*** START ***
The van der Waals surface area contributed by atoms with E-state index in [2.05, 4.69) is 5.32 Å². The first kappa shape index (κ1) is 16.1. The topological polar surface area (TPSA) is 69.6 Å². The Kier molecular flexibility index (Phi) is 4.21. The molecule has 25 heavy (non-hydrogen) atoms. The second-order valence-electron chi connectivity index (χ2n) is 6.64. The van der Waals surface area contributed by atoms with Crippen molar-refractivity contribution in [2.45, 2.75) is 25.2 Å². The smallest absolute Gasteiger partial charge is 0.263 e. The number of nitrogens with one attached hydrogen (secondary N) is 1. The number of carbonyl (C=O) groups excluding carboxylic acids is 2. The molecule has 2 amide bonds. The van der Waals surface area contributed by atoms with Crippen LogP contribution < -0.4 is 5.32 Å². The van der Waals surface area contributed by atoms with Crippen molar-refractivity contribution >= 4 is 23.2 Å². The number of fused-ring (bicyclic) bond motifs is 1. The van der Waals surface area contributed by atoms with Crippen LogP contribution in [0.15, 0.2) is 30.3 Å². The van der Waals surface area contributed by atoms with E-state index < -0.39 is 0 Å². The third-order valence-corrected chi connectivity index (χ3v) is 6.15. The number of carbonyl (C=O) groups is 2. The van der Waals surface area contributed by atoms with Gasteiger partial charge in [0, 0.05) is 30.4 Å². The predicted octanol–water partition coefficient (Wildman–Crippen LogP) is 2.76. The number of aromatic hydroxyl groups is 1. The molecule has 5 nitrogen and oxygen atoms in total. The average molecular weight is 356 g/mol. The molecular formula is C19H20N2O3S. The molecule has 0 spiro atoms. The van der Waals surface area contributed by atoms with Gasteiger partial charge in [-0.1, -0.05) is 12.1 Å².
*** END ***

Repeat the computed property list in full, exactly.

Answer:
The van der Waals surface area contributed by atoms with E-state index in [2.05, 4.69) is 5.32 Å². The first kappa shape index (κ1) is 16.1. The topological polar surface area (TPSA) is 69.6 Å². The Kier molecular flexibility index (Phi) is 4.21. The molecule has 25 heavy (non-hydrogen) atoms. The second-order valence-electron chi connectivity index (χ2n) is 6.64. The van der Waals surface area contributed by atoms with Crippen molar-refractivity contribution in [2.45, 2.75) is 25.2 Å². The smallest absolute Gasteiger partial charge is 0.263 e. The number of nitrogens with one attached hydrogen (secondary N) is 1. The number of carbonyl (C=O) groups excluding carboxylic acids is 2. The molecule has 2 amide bonds. The van der Waals surface area contributed by atoms with Crippen LogP contribution < -0.4 is 5.32 Å². The van der Waals surface area contributed by atoms with Crippen molar-refractivity contribution >= 4 is 23.2 Å². The number of fused-ring (bicyclic) bond motifs is 1. The van der Waals surface area contributed by atoms with Crippen LogP contribution in [0.15, 0.2) is 30.3 Å². The van der Waals surface area contributed by atoms with E-state index < -0.39 is 0 Å². The third-order valence-corrected chi connectivity index (χ3v) is 6.15. The number of carbonyl (C=O) groups is 2. The van der Waals surface area contributed by atoms with Gasteiger partial charge in [0, 0.05) is 30.4 Å². The predicted octanol–water partition coefficient (Wildman–Crippen LogP) is 2.76. The number of aromatic hydroxyl groups is 1. The molecule has 5 nitrogen and oxygen atoms in total. The average molecular weight is 356 g/mol. The molecular formula is C19H20N2O3S. The molecule has 0 spiro atoms. The van der Waals surface area contributed by atoms with Gasteiger partial charge in [-0.1, -0.05) is 12.1 Å².